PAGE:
Typically, the worm Caenorhabditis elegans falls asleep after it experiences stress or hours of swimming. In a recent study, scientists observed another sleep trigger: being confined to a microfluidic chamber. As such devices are widely used to analyze different worm behaviors, the authors caution that the sleep induction could interfere with data interpretation. The results were published November 6 in Nature Communications.
“In our field, microfluidic chambers have become very commonly used, and they are valuable tools for precise environmental control and for neural imaging . . . but what this study highlights is that we are significantly impacting the physiology and behavior of these animals by confining them in such a way,” says Cheryl Van Buskirk, a geneticist at California State University in Northridge. Van Buskirk studies sleep and stress response in worms, but she was not involved in this research.
The team first observed this behavior while developing a technique to make electrical measurements of individual cells in worms placed in microfluidic chambers. They noticed that the muscle cells of these animals would not show any activity during some periods of time. Inactivity, however, is not always equivalent to sleep.
“There are specific criteria for sleep, so we actually spent a good deal of the [latest] paper testing those specific criteria,” says Daniel Gonzales, who participated in this study as a graduate student at Rice University in Houston, but has now moved to Purdue University in Indiana. They tested, for example, whether this behavior was reversible, if it was associated with a decreased response to stimuli, and if the worms took on a stereotypical sleep posture. They found that, in addition to fulfilling these criteria, this microfluidics-induced quiescence was also regulated by neurons previously reported to control sleep in C. elegans.
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Whether this is a new sleep behavior in the nematode is not clear. Compared to sleep triggered by stressful environments or by episodic swimming, “the statistics of when the animal falls asleep and how long it stays asleep is changed pretty dramatically in these microfluidic devices,” says Jacob Robinson, a researcher at Rice University who led the study. For instance, worms fell asleep between 7 and 113 minutes after being placed in a small chamber, while it took between 78 and 229 minutes to observe swimming-induced sleep.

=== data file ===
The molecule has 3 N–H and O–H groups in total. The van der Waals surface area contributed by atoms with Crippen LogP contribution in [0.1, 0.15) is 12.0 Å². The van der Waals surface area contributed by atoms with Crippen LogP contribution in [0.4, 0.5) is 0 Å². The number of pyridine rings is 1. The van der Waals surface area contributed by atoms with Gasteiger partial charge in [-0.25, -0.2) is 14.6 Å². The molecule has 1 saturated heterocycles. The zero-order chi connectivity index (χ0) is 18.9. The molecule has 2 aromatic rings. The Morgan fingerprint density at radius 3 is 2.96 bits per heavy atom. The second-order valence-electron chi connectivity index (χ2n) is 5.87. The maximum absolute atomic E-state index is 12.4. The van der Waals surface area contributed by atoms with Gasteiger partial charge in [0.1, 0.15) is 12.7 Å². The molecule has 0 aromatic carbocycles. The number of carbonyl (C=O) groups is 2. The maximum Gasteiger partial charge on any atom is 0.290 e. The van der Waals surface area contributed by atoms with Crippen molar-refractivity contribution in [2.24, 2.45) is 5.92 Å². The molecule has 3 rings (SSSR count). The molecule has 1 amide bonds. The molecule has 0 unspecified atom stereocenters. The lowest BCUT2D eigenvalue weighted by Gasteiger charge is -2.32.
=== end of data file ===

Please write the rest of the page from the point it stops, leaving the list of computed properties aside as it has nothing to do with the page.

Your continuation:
“Microfluidic-induced sleep may not actually be a new type of sleep per se,” says Van Buskirk, “but rather an enhancement of the animal’s predisposition to transition into a certain sleep state that has been previously described, and so in this regard, you could consider it maybe sleep enhancing rather than sleep inducing.”
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The team investigated which cues influenced sleep in the microfluidic chamber. They found, for instance, that food availability matters: total sleep decreased as the level of satiety in worms increased. They also tested the role of temperature, finding that worms slept more in warmer chambers, an effect that was reduced in mutants with defective AFD neurons, the primary temperature sensors in C. elegans.
“The aspect that I found most interesting in this paper was the link between sleep and temperature, and that the authors show that the AFD neuron mediates this effect,” says Henrik Bringmann, a C. elegans sleep researcher at the Max Planck Institute for Biophysical Chemistry in Göttingen, Germany, who did not participate in the study. He adds that, even though previous work had shown that thermal stress (higher than 30 °C) induces sleep, the Robinson lab’s experiment is different because “we are talking about a physiological temperature range.” The authors tested the animals at temperatures between 18 and 25 °C—typical lab conditions, showing that variation in non–heat-stress temperatures affects sleep in worms. Bringmann was not involved in the project, but he provided two of the worm strains the authors studied.
Finally, the team tested the role of confinement by modifying the size of the chambers. They found that in 50 µm–width chambers, C. elegans total sleep increased nearly four times compared to sleep in 500 µm–width chambers. Although all tests were done using microfluidics, authors suspect that this sleep state could also be induced in other contexts where confinement is increased, for example, in agarose-based chambers.
Scientists studying C. elegans behavior in microfluidics “need to control for sleep in some way,” suggests Gonzales. Understanding the factors driving sleep inside the chambers might allow researchers to better design such experiments. “If you don’t want to see sleep, we demonstrated several cases where you can minimize it, so if you add food to the chambers, or if you make your chambers very large,” he says. “But we are also giving [scientists] ways to increase sleep if they are really interested in pathways or neural circuits or genetics that drive sleep as well,” he adds.
“I think [this work] is important for the field because it emphasizes again that sleep is under the control of many external cues, and this means that we have to very carefully design our experiments and control our experimental conditions in order to have reproducible results,” agrees Bringmann.
D.L. Gonzales et al., “A microfluidic-induced C. elegans sleep state,” Nature Communications, 10:5035, 2019.
Alejandra Manjarrez is a freelance science journalist. Email her at email@example.com.